Visualizing Appalachia


By Tom Corrigan - tcorrigan@aimmediamidwest.com



“We have beauty in this town year-round. There’s a magic here that doesn’t really happen in other communities,” photographer Toni Dengel told those who attended Thursday’s “Visualizing Appalachia” program at Shawnee State University. This is Dengel’s photo of members of Cirque d’Art.

“We have beauty in this town year-round. There’s a magic here that doesn’t really happen in other communities,” photographer Toni Dengel told those who attended Thursday’s “Visualizing Appalachia” program at Shawnee State University. This is Dengel’s photo of members of Cirque d’Art.


Courtesy of Toni Dengel

Photographer Michael Toller focuses on the architecture that not only showcases Portsmouth’s history, but sets the city apart.


Courtesy of Michael Toller

Photographer Michael Toller focuses on the architecture that not only showcases Portsmouth’s history, but sets the city apart.


Courtesy of Michael Toller

Photographer Michael Toller focuses on the architecture that not only showcases Portsmouth’s history, but sets the city apart.


Courtesy of Michael Toller

In 1989, Life magazine published a photo essay entitled “Children of Poverty.” The essay focused on Portsmouth, and featured typical — one might say clichéd — pictures of poverty. Shots included rundown, shabby frame houses with, standing in front, barefoot children dressed in what appeared to be little more than dirty rags. Captions talked about a dozen or more people living in tiny homes.

Shawnee State University American history professor Andrew Feight described it as “poverty porn.”

Feight served as director of “Visualizing Appalachia: Appalachian Studies in the Digital Age,” a symposium held Thursday and Friday at SSU. The program featured artists, photographers and various academicians from across the country, many with connections to Portsmouth. On Thursday afternoon, a nearly two-hour session was dubbed “Visualizing Portsmouth: Local Photography and Images of the River City.”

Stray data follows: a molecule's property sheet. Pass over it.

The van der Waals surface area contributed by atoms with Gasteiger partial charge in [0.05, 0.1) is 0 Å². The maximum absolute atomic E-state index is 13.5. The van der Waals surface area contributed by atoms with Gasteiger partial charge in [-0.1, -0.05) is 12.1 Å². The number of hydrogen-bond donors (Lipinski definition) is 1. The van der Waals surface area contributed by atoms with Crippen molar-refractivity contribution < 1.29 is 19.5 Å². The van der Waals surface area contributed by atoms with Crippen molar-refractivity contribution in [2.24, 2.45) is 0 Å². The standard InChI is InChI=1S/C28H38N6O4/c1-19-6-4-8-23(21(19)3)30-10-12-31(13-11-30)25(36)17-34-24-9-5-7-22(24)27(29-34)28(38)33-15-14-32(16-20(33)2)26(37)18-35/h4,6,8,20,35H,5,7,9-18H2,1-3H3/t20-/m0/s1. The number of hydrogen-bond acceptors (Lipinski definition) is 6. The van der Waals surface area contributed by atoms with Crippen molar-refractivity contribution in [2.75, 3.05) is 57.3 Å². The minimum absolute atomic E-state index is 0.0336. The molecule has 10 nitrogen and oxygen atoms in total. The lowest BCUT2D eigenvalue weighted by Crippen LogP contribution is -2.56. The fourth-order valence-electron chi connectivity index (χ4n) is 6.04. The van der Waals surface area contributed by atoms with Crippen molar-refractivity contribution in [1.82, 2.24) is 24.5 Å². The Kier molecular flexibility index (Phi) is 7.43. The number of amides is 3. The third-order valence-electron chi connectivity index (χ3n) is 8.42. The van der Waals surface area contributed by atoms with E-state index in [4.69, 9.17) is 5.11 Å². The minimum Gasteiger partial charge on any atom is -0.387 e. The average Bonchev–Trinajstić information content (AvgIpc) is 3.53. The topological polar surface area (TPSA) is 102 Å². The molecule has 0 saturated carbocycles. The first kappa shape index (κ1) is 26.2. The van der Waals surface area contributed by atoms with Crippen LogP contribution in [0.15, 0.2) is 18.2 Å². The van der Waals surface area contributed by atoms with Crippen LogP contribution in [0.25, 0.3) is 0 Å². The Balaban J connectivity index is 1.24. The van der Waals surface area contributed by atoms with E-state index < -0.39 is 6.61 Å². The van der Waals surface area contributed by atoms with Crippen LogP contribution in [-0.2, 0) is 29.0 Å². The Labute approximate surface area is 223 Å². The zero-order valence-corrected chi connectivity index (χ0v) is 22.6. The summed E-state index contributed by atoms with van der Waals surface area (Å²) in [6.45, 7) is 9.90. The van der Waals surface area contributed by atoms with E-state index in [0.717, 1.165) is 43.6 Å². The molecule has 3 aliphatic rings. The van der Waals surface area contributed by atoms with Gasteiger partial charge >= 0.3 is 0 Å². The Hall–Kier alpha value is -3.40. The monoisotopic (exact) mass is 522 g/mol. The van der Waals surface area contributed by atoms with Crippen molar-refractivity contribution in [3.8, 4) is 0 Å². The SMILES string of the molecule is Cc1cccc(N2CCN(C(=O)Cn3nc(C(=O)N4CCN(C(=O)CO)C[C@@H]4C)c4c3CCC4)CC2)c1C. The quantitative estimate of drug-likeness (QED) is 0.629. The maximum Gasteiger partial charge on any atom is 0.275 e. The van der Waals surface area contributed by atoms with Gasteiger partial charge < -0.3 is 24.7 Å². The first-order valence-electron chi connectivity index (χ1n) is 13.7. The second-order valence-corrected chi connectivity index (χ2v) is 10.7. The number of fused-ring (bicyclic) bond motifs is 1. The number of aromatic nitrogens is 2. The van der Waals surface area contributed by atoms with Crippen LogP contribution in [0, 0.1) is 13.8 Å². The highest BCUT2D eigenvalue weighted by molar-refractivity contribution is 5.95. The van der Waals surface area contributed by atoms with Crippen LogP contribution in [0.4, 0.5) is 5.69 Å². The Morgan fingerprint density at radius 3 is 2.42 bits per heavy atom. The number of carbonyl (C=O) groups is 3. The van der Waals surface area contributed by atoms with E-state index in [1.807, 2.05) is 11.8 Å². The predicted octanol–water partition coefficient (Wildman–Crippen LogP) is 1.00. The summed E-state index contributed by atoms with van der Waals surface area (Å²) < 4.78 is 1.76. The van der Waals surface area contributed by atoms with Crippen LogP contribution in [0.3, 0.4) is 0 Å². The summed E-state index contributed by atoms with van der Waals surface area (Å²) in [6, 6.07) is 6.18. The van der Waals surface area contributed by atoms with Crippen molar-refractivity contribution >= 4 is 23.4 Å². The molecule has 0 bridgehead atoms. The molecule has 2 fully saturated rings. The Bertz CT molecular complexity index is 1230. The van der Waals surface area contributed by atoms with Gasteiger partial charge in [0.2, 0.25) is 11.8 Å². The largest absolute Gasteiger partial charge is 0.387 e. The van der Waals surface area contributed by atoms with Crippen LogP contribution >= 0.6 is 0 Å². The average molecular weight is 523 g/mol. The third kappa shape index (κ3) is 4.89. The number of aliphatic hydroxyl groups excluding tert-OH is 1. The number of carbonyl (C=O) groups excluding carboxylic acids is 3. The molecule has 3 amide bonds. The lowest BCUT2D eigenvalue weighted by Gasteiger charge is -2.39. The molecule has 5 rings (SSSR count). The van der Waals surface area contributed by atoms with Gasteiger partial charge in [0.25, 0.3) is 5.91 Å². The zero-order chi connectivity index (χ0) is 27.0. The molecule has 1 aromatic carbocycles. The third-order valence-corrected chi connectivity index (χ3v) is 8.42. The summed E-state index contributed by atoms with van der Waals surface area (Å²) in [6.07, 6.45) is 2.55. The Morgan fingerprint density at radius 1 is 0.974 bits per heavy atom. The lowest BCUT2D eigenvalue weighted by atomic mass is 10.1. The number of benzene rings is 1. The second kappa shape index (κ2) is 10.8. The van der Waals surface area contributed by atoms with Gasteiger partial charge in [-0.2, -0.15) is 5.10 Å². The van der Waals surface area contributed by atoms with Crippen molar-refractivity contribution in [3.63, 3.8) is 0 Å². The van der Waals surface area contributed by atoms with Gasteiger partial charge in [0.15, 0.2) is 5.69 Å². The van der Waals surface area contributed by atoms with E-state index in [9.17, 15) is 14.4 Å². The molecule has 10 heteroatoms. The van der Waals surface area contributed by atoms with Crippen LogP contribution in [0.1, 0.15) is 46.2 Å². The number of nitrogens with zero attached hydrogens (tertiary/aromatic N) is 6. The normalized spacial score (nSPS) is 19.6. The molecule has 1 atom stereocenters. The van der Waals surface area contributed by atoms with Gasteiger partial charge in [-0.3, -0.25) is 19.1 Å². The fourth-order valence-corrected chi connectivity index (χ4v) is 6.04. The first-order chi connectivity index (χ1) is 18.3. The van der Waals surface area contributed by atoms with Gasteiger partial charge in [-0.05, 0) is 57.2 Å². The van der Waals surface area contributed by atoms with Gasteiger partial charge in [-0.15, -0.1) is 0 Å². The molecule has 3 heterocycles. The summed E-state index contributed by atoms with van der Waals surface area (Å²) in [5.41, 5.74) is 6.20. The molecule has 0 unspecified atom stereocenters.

The session featured comments from Feight and three photographers and artists who have spent considerable time photographing Portsmouth and the surrounding area.

“One purpose of this symposium is to show that pictures can change perceptions,” Feight said, adding that nowadays the digital tools are readily available to help reshape the overall view of Portsmouth and Appalachia.

“If you want to show decline and poverty, you certainly can,” Feight said. But he quickly added there are many, many positive images available as well.

Feight noted that 1989 Life magazine article was not very popular locally, for obvious reasons. A rundown home prominently featured in the essay was said by the magazine to have been the former home of slaves. Feight questioned the historical accuracy of that caption, noting slavery was never legal in Ohio. Shortly after the publication of those 1989 photos, the home depicted was torn down. What might be the bad news is the lot sits empty to this day. Feight said he believes you can buy it for $25,000.

As examples of positive images, Feight showed some of his own photography, including a very complimentary shot of large, comfortable looking homes on Franklin Avenue; young students on a field trip to the Ohio River flood wall; and a shot of youths playing in a public swimming pool. “You don’t see pictures of community, really,” Feight said regarding the last picture.

Toni Dengel is a photographer for the charitable Scioto Foundation, and has spent plenty of time taking photos in and around Portsmouth. Dengel showed lots of nature shots, especially of Shawnee Forest. One of her captions questioned Portsmouth’s supposed ranking as a “top scummy city in Ohio.”

“My perception is, we have beauty in this town year-round. There’s a magic here that doesn’t really happen in other communities,” Dengel said.

In addition to nature shots, Dengel showed photos of what she said were some of the stunning and historic churches around Portsmouth. She also screened pics of various community events around town, including several fundraisers and happenings, such as the annual Roy Rogers Festival.